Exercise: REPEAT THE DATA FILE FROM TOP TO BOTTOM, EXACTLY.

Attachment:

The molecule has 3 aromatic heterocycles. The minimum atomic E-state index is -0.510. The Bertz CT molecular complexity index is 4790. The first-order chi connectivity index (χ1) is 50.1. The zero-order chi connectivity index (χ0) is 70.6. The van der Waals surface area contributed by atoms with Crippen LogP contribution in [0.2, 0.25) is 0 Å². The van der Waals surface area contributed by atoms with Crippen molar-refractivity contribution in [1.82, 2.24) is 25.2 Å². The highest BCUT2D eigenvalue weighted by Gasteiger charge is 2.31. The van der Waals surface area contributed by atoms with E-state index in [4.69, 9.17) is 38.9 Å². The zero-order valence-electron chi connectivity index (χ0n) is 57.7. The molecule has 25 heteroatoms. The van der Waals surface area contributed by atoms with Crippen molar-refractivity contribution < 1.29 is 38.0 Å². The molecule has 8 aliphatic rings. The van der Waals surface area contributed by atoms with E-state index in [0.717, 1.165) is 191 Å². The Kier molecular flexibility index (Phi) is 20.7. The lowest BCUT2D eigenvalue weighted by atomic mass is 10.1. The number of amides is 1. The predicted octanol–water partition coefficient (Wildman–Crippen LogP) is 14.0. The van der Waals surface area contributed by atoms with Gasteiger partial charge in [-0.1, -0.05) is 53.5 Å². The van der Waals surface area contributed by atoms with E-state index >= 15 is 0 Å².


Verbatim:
The molecule has 3 aromatic heterocycles. The minimum atomic E-state index is -0.510. The Bertz CT molecular complexity index is 4790. The first-order chi connectivity index (χ1) is 50.1. The zero-order chi connectivity index (χ0) is 70.6. The van der Waals surface area contributed by atoms with Crippen LogP contribution in [0.2, 0.25) is 0 Å². The van der Waals surface area contributed by atoms with Crippen molar-refractivity contribution in [1.82, 2.24) is 25.2 Å². The highest BCUT2D eigenvalue weighted by Gasteiger charge is 2.31. The van der Waals surface area contributed by atoms with E-state index in [4.69, 9.17) is 38.9 Å². The zero-order valence-electron chi connectivity index (χ0n) is 57.7. The molecule has 25 heteroatoms. The van der Waals surface area contributed by atoms with Crippen molar-refractivity contribution < 1.29 is 38.0 Å². The molecule has 8 aliphatic rings. The van der Waals surface area contributed by atoms with E-state index in [0.717, 1.165) is 191 Å². The Kier molecular flexibility index (Phi) is 20.7. The lowest BCUT2D eigenvalue weighted by atomic mass is 10.1. The number of amides is 1. The predicted octanol–water partition coefficient (Wildman–Crippen LogP) is 14.0. The van der Waals surface area contributed by atoms with Gasteiger partial charge in [-0.1, -0.05) is 53.5 Å². The van der Waals surface area contributed by atoms with E-state index >= 15 is 0 Å².